SOLDIERS BEWARE!
The Joint Commission
 

An organization accredited by The Joint Commission can escape disciplinary action if sentinel events are not reported within three years.  The Joint Commission accredits civilian and military organizations.
 
The Joint Commission is an independent, not-for-profit organization that accredits and certifies more than 17,000 health care organizations and programs in the United States. According to their website, the Joint Commission accreditation and certification is recognized nationwide as a symbol of quality that reflects an organization's commitment to meeting certain performance standards.

In support of its mission to continuously improve the safety and quality of health care provided to the public, The Joint Commission reviews organizations' activities in response to sentinel events. A "sentinel event" is defined by The Joint Commission as "an unexpected occurrence involving death or serious physical or psychological injury, or the risk thereof...Such events are called "sentinel" because they signal the need for immediate investigation and response."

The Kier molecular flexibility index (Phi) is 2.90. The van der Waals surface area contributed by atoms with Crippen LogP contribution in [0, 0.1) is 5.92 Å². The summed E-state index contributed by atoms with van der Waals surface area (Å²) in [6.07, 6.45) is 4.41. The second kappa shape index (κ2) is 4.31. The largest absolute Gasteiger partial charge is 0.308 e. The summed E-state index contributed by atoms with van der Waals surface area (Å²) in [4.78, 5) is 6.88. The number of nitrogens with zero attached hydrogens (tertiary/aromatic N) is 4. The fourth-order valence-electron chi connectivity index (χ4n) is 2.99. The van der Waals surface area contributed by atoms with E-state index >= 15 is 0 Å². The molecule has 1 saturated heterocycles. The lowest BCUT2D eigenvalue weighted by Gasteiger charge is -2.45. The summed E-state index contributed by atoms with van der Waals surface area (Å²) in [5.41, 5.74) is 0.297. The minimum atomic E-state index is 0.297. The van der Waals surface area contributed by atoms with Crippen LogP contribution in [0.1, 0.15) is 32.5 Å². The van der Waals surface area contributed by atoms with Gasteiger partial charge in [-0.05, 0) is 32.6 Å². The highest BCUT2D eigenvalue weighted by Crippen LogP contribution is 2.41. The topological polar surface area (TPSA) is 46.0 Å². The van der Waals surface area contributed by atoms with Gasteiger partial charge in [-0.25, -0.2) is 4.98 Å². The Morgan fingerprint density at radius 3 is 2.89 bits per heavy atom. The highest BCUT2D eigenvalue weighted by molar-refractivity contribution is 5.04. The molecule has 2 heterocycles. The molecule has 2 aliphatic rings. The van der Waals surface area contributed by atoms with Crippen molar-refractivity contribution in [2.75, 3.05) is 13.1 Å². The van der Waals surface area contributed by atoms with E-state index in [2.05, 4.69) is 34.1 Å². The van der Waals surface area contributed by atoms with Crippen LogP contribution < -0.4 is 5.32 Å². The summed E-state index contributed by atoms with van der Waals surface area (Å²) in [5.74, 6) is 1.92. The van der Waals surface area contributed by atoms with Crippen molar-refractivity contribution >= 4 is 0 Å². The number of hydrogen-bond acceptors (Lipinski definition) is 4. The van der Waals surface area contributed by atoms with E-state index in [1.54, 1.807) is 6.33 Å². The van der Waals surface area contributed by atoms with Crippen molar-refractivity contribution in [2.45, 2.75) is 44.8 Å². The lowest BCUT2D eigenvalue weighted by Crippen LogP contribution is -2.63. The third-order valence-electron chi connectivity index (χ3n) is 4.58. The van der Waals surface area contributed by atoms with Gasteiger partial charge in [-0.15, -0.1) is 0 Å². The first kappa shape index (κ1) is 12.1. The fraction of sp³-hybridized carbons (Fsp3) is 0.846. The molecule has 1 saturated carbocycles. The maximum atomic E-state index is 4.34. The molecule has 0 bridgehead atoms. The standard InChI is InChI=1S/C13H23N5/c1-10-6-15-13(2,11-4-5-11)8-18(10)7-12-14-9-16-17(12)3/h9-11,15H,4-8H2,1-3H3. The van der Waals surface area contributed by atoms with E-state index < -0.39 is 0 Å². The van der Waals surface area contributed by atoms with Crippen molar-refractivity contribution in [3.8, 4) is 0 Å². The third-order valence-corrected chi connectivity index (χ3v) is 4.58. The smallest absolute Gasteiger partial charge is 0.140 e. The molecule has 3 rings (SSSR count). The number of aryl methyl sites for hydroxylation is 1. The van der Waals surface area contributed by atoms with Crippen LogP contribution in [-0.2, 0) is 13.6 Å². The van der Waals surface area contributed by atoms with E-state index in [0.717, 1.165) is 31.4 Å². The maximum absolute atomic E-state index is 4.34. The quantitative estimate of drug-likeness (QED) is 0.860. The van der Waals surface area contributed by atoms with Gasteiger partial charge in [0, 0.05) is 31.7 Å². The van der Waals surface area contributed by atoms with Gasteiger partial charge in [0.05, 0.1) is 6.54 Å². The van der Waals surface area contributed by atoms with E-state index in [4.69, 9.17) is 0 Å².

After waiting for four years to receive MSG Kinamon's medical records and the OSI Report of Investigation, a complaint against the doctor, associated personnel, and Wright-Patterson Medical Center was filed with The Joint Commission in March 2010. The Joint Commission responded by explaining that their policy prevented them from evaluating issues greater than three years old and no action could be taken. 

The following is the letter than was sent in reponse to their decision to do nothing.

 

Is it not troublesome to you that the Air Force Office of Special Investigations Report of Investigation detailing the doctor's and associated staff's negligence was withheld from us until after your organization's three year limitation had passed and after the two year statute of limitations for submitting a tort claim to the government had passed? Your organization should be more concerned that a patient DIED, not how much time has elapsed. If your organization is truly interested in patient safety, the 88th Medical Group should not be able to hide behind the reluctance of the government to release information to family members. After all, there is no statute of limitations for murder.  

If I understand you correctly, an accredited organization can escape disciplinary action if they are able to prevent the reporting of sentinel events for three years. Interesting.  

Since you are unable to evaluate issues greater than three years old, you might want to consider removing the last sentence of your standard signature, "The Joint Commission stands ready to receive and review issues of concern about accredited organizations at any time and will act in accordance with all the information that is provided to us." (emphasis added)

An organization accredited by The Joint Commission can escape disciplinary action if sentinel events are not reported within three years.